Note 1: An external organisation is outside the scope of the management system, although the outsourced function or process is within the scope.
|Performance||Measurable result. |
Note 1: Performance can relate either to quantitative or qualitative findings.
Note 2: Performance can relate to the management of activities, processes, products (including services), systems or organisations.
|Personnel||Organisation’s directors, officers, employees and temporary staff or workers, and volunteers. |
Note 1: Different types of personnel pose different types and degrees of bribery risk and therefore may be treated differently by the organisation’s bribery risk assessment and bribery risk management procedures.
|Policy||Intentions and direction of an organisation, as formally expressed by its top management or its governing body.|
|Process||Set of interrelated or interacting activities which transforms inputs into outputs.|
|Public official||Any person holding a legislative, administrative or judicial office, whether appointed or elected, or any person exercising a public function, including for a public agency or public enterprise, or any official or agent of a public domestic or international organisation, or any candidate for public office. |
Note 1: The term public official is defined broadly in many anti-corruption laws and can include the following; (a) public office holders at the national, state/provincial or municipal level, including members of legislative bodies, executive office holders and the judiciary; (b) officials of political parties; (c) candidates for public office; (d) government employees, including employees of ministries, government agencies, administrative tribunals and public boards; (e) officials of public international organisations, such as the World Bank, United Nations, International Monetary Fund etc. (f) employees of state-owned enterprises, unless the enterprise operates on a normal commercial basis in the relevant market, i.e. on a basis which is substantially equivalent to that of a private enterprise, without preferential subsidies or other privileges.
The above list is not exhaustive and not all examples may apply in all jurisdictions. In assessing its anti-bribery risks, an organisation should take into account the categories of public officials with which it deals or may deal, and seek legal advice in the case of uncertainty.
In many jurisdictions, relatives and close associates of public officials are also to be considered to be public officials for the purposes of anti-corruption laws.
|Requirement||Need that is stated and obligatory.|
|Risk||Effect of uncertainty on objectives. |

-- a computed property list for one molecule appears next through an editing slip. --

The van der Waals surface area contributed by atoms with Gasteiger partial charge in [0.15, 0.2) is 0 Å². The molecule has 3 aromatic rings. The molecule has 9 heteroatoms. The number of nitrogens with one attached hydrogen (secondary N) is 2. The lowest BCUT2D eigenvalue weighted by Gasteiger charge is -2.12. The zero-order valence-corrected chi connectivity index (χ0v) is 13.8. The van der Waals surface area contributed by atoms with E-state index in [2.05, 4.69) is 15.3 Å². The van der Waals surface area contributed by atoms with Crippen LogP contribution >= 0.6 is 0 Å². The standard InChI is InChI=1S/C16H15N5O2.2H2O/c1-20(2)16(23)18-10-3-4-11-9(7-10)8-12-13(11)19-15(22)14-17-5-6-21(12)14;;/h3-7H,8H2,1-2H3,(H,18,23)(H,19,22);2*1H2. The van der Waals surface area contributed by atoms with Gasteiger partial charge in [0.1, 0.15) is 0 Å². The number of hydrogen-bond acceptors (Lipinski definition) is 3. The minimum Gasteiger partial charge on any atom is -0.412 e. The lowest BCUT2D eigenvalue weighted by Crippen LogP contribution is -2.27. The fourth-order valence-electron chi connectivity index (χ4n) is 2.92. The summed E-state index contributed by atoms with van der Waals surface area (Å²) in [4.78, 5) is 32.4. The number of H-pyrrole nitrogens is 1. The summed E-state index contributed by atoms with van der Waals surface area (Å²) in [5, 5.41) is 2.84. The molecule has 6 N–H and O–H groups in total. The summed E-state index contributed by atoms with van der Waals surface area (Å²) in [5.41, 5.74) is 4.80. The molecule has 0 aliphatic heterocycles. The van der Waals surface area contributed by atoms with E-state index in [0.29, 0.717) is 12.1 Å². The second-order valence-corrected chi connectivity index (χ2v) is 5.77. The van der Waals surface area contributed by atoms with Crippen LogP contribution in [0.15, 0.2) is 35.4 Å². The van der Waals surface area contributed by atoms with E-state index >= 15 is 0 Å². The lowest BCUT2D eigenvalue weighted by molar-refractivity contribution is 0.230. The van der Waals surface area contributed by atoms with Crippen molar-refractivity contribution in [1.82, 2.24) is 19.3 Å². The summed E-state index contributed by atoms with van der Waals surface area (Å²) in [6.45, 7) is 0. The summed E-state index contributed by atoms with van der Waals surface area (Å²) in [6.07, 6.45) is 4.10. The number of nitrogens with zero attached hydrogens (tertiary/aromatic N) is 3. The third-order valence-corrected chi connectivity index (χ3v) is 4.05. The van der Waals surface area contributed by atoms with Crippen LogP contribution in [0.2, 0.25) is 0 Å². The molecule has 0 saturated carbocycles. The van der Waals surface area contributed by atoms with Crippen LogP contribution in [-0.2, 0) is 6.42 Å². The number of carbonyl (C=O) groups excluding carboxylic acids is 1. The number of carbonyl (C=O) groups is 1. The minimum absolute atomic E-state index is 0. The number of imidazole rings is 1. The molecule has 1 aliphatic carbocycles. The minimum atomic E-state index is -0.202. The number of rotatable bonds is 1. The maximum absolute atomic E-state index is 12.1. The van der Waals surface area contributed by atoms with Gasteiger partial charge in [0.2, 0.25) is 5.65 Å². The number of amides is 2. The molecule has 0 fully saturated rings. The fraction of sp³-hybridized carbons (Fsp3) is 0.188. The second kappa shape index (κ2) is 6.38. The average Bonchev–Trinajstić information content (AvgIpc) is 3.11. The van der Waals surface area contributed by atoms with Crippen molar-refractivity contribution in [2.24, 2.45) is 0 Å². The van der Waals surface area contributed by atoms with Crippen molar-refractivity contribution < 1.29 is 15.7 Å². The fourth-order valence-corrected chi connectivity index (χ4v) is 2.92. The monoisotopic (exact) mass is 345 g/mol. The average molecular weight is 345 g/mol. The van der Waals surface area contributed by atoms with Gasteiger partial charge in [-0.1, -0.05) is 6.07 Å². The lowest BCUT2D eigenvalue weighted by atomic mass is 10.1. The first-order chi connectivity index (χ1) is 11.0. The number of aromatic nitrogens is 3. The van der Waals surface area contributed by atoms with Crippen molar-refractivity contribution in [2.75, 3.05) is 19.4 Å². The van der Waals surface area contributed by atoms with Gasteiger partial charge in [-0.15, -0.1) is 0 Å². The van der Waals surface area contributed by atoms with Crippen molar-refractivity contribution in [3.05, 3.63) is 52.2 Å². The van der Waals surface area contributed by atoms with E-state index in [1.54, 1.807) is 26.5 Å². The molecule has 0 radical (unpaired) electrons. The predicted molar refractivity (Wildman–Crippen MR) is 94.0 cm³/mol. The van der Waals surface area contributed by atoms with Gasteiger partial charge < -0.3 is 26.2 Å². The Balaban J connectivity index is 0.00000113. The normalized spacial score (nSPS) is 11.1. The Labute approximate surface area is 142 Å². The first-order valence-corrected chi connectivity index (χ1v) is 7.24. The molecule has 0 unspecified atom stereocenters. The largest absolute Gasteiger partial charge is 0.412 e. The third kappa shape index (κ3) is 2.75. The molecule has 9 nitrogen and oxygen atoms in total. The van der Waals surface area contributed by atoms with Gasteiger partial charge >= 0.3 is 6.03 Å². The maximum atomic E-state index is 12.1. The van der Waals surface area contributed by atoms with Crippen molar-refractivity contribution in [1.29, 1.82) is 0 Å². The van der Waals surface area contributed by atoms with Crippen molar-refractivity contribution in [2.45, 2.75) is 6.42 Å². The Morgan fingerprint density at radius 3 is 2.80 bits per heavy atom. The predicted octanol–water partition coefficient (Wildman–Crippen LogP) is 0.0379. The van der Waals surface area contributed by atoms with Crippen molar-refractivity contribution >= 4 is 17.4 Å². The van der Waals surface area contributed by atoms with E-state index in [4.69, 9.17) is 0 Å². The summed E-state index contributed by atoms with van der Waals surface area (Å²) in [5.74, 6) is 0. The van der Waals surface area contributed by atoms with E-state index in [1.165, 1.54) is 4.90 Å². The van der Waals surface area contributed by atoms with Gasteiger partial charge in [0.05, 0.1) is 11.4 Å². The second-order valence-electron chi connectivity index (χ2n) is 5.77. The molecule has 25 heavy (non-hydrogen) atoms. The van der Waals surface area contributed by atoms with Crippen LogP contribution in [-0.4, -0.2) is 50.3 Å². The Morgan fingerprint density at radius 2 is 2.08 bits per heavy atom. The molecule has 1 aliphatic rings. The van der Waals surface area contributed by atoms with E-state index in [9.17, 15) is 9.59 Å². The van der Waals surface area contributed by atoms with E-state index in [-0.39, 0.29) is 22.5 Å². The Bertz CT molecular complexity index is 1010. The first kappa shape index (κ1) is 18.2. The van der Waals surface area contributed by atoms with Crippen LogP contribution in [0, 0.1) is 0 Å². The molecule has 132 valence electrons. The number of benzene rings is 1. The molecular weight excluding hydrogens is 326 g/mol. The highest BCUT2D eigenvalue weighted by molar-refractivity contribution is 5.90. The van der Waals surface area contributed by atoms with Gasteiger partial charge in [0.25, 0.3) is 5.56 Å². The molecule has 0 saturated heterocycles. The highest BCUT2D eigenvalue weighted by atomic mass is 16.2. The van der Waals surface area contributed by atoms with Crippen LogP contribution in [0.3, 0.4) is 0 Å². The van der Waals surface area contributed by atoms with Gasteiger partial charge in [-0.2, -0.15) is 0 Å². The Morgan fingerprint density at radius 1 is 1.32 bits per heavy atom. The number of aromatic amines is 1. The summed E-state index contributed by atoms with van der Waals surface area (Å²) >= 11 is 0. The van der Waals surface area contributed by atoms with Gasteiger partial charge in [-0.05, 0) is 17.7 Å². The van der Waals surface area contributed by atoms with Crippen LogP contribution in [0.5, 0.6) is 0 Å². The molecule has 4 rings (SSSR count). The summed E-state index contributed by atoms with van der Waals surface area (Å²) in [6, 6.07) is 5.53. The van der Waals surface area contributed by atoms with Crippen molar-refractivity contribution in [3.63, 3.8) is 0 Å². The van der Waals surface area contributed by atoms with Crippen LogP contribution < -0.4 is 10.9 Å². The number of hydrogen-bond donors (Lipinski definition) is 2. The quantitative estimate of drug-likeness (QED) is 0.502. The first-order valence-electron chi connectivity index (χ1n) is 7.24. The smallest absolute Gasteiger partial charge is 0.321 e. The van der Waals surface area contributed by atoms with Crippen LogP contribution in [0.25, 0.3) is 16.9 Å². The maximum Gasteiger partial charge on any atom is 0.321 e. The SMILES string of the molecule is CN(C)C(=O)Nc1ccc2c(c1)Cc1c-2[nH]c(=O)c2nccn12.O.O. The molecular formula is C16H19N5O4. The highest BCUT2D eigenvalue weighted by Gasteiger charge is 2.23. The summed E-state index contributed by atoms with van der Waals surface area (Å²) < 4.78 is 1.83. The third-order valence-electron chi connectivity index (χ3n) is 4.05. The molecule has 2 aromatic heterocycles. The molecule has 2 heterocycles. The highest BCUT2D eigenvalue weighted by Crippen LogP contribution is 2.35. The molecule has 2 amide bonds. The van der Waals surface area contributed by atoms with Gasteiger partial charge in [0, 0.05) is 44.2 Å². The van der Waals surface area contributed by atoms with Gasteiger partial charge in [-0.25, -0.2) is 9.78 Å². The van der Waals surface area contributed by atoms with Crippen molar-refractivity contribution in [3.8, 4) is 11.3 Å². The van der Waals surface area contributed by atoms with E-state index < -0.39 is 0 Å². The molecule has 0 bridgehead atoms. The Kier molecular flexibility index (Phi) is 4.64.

Note 1: An effect is a deviation from the expected — positive or negative.
Note 2: Uncertainty is the state, even partial, of deficiency of information related to, understanding or knowledge of, an event, its consequence, or likelihood.
Note 3: Risk is often characterised by reference to potential “events” and “consequences”, or a combination of these.
Note 4: Risk is often expressed in terms of a combination of the consequences of an event (including changes in circumstances) and the associated “likelihood” of occurrence.
|Stakeholder||Person or organisation that can affect, be affected by, or perceive itself to be affected by a decision or activity. |
Note 1: A stakeholder can be internal or external to the organisation.
|Status||Status in the context of the Anti-bribery compliance function means that the relevant person(s) assigned the compliance responsibility must be sufficiently senior in the organisation that other personnel will listen to and respect the person’s opinions.|
|Third party||Person or body that is independent of the organisation. |
Note 1: All business associates are third parties but not all third parties are business associates.
|Top Management||Person or group of people who directs and controls an organisation at the highest level. |
Note 1: Top management has the power to delegate authority and provide resources within the organisation.
Note 2: If the scope of the management system covers only part of an organisation, then top management refers to those who direct and control that part of the organisation.
Note 3: Organisations can be organised depending on which legal framework they are obliged to operate under and also according to their size, sector etc. Some organisations may have both a governing body and top management, while some organisations may not have responsibilities divided into several bodies. These variations, both in respect of organisation and responsibilities, can be considered when applying the requirements in relation to leadership.